colorForth is a uniquely simple way of programming computers. It is particularly suited to the multi-computer chips of GreenArrays. How simple it is:
colorForth uses words much as English does. (A word can be a subroutine, if that helps.) A word is a string of lower-case characters (from a set of 48) ending with space. The character @ is pronounced fetch and fetches a number from some address. Likewise, ! (store) stores a number. Some words:
- and or drop dup over push pop
- for next unext -if if then
- ; @ ! @+ !+ @b !b @p !p
- + . +* 2* 2/ - b! a!
- 12345 -1 144 0
If you type a word, the computer will perform some action. For example
might turn on a light.
Words that look like numbers are placed on a push-down stack (like a stack of dishes). @ also puts numbers on the stack. There they serve as arguments for later words:
New words are defined in terms of old:
The red word is defined by the following green words. When you type toggle, the light is turned on, the computer waits 1000 ms (milliseconds) then turns it off. Semicolon marks the end of this word (return from subroutine).
Here a number is stored into a register to change an output.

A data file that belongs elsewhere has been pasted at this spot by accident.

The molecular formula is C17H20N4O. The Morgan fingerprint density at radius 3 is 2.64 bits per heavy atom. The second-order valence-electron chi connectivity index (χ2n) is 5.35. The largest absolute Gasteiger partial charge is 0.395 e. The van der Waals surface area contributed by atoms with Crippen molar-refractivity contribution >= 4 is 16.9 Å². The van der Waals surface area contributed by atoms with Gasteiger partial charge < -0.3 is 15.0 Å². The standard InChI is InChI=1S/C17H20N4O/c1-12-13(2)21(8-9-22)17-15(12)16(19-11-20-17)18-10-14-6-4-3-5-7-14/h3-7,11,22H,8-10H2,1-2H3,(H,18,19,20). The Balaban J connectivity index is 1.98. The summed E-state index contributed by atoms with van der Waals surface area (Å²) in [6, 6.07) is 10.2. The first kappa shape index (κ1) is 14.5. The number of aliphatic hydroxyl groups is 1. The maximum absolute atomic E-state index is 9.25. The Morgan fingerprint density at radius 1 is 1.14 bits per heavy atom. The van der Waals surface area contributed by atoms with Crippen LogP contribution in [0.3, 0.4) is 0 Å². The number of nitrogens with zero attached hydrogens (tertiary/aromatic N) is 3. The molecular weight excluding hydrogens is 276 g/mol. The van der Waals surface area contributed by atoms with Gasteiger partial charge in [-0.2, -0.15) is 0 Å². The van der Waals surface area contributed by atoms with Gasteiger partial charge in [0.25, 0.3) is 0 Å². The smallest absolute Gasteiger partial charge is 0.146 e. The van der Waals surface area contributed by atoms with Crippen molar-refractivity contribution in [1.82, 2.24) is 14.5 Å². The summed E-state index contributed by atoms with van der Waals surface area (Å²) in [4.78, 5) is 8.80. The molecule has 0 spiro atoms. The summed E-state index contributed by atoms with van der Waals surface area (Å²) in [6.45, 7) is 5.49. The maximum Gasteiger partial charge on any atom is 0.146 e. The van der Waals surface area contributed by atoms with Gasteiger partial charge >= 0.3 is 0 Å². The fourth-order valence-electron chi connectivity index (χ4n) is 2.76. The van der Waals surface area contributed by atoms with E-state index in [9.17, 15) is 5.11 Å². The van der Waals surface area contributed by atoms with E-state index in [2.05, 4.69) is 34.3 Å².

Computers are good at repetition. Here's one way to define a loop:
The word for expects an argument and puts it into a counter. The word next returns to for that many times. The word 1ms waits 1 millisecond.
Computers sometimes need to make decisions:
abs will return the absolute value of its argument. If it is negative, -if does a ones-complement and adds 1. If it is not negative (positive or 0) -if jumps to then and does nothing.
colorForth compiles source code into machine instructions, which can then be executed. It uses color to indicate the function of a word:
Color aids understanding, avoids syntax and simplifies the compiler.
- Yellow - a word to be executed
- Red - a word being defined
- Green - a word to be compiled as part of a definition
- White (or black) - a comment to be ignored
The compiler reads words from text stored in memory. A special editor manages this text. colorForth code is exceptionally compact.
A program in colorForth is a collection of simple words that describe a task. Although definitions can be long and complicated, that is not wise. A larger number of simpler words is easier to read, write, debug and document.
The computer begs fallible programmers: Keep It Simple, Stupid (KISS). colorForth helps.